I started my journey as a software engineer at Northern Telecom, where I developed proprietary software for carrier-grade telephone switches. Although I learned Pascal while in college, at Northern Telecom I was trained in a proprietary programming language based on C. I also used a proprietary operating system and a proprietary version-control software.
I enjoyed working in the proprietary environment and had opportunities to do some interesting work. Then I had a turning point in my career that made me think about things. It happened at a career fair. I was invited to speak at a STEM career panel at a local middle school. I shared with the students my day-to-day responsibilities as a software engineer, and one of the students asked me a question: "Is this really what you always wanted to do in life? Do you enjoy and love what you are doing?"
Whenever my manager asked me this question, I would safely answer, "Yes, of course, I do!" But I had never been asked this by an innocent 6th grader who is interested in STEM. My response to the student was the same: "Of course I do!"
The truth was I did enjoy my career, but that student had me thinking… I had to reassess where I was in my career. I thought about the proprietary environment. I was an expert in my specialty, but that was one of the downsides: I was only modifying my area of code. Was I learning about different types of technology in a closed system? Was my skillset still marketable? Was I going through the motions? Is this what I really want to continue to do?
I thought all of those things, and I wondered: Was the challenge and creativity still there?
Life went on, and I had major life changes. I left Nortel Networks and took a career break to focus on my family.
When I was ready to re-enter the workforce, that 6th-grader's questions lingered in my mind. Is this want I've always wanted to do? I applied for several jobs that appeared to be a good match, but the feedback I received from recruiters was that they were looking for people with five or more years of Java and Python skills. It seemed that the skills and knowledge I had acquired over the course of my 15-year career at Nortel were no longer in demand or in use.
My first challenge was figuring out how to leverage the skills I gained while working at a proprietary company. I noticed there had been a huge shift in IT from proprietary to open source. I decided to learn and teach myself Python because it was the most in-demand language. Once I started to learn Python, I realized I needed a project to gain experience and make myself more marketable.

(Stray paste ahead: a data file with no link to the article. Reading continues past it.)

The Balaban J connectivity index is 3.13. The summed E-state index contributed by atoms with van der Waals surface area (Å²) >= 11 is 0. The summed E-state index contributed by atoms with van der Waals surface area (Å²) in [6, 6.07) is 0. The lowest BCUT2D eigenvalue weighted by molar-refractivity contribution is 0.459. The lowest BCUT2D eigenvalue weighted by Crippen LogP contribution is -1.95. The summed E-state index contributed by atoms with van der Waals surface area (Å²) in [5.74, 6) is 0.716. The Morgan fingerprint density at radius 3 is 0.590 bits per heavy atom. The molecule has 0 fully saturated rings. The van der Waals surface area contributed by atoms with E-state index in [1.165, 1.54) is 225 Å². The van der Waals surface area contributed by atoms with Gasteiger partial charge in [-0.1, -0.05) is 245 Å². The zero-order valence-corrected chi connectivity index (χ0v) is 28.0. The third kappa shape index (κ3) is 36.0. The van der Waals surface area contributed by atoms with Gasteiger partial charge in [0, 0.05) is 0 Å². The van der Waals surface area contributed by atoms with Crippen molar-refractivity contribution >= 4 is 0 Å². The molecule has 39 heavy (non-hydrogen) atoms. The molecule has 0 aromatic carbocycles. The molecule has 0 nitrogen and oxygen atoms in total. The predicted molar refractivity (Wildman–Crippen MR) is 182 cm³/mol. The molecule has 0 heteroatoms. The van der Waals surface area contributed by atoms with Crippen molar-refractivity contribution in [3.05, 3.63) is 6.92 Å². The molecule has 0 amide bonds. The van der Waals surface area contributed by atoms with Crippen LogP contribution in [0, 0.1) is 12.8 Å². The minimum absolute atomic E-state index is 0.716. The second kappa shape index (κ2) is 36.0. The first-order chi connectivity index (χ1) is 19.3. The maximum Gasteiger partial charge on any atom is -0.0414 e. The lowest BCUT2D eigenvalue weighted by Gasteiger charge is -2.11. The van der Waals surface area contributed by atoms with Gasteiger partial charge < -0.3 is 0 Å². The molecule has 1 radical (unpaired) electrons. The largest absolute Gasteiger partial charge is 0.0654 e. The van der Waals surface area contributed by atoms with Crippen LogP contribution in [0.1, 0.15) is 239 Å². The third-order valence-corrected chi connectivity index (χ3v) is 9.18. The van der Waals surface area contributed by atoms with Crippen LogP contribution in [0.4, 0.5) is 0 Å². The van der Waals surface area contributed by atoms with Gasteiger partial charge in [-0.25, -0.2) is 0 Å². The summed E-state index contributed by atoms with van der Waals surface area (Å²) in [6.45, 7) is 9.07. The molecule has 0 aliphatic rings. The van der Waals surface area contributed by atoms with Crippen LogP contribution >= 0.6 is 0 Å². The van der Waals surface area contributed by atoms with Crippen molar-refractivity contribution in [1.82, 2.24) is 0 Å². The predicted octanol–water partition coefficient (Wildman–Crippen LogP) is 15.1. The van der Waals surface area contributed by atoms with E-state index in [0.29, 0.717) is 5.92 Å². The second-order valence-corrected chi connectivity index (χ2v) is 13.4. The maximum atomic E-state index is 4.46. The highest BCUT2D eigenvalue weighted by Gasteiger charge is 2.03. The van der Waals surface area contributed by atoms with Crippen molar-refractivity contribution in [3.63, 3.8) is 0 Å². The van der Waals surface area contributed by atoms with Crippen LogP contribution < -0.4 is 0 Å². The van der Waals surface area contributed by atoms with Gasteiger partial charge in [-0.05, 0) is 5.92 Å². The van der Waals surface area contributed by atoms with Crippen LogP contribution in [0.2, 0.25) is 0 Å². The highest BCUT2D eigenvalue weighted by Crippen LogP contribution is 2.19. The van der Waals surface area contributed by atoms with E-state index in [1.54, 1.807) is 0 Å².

The next challenge was figuring out how to gain project experience with my new knowledge of Python. Former colleagues and my husband directed me toward open source software. When I googled "open source project," I discovered there were hundreds of open source projects, ranging from very small (one contributor) ones, to communities of less than 50 people, to huge projects with hundreds of contributors all over the world.
I did a keyword search in GitHub of technical terms that fit my skillset and found several projects that matched. I decided to leverage my interests and networking background to make my first contribution to OpenStack. I also discovered the Outreachy program, which offers three-month paid internships to people who are under-represented in tech.
One of the first things I learned is that I could contribute in many different ways. I could contribute to documentation and user design. I could also contribute by writing test cases. These are skillsets I developed over my career, and I didn't need five years of experience to contribute. All I needed was the commitment and drive to make a contribution.
After my first contribution to OpenStack was merged into the release, I was accepted into the Outreachy program. One of the best things about Outreachy is the mentor I was assigned to help me navigate the open source world.
Here are three other valuable lessons I learned that might help others who are interested in breaking into the open source world:
Be persistent. Be persistent in finding the right open source projects. Look for projects that match your core skillset. Also, look for ones that have a code of conduct and that are welcoming to newcomers—especially those with a getting started guide for newcomers. Be persistent in engaging in the community.
Be patient. Adjusting to open source takes time. Engaging in the community takes time. Giving thoughtful and meaningful feedback takes time, and reading and considering feedback you receive takes time.
Participate in the community. You don't have to have permission to work on a certain technology or a certain area. You can decide what you would like to work on and dive in.
Petra Sargent will present You Can Teach an Old Dog New Tricks: Moving From Proprietary to Open Source at the 20th annual OSCON event, July 16-19 in Portland, Oregon.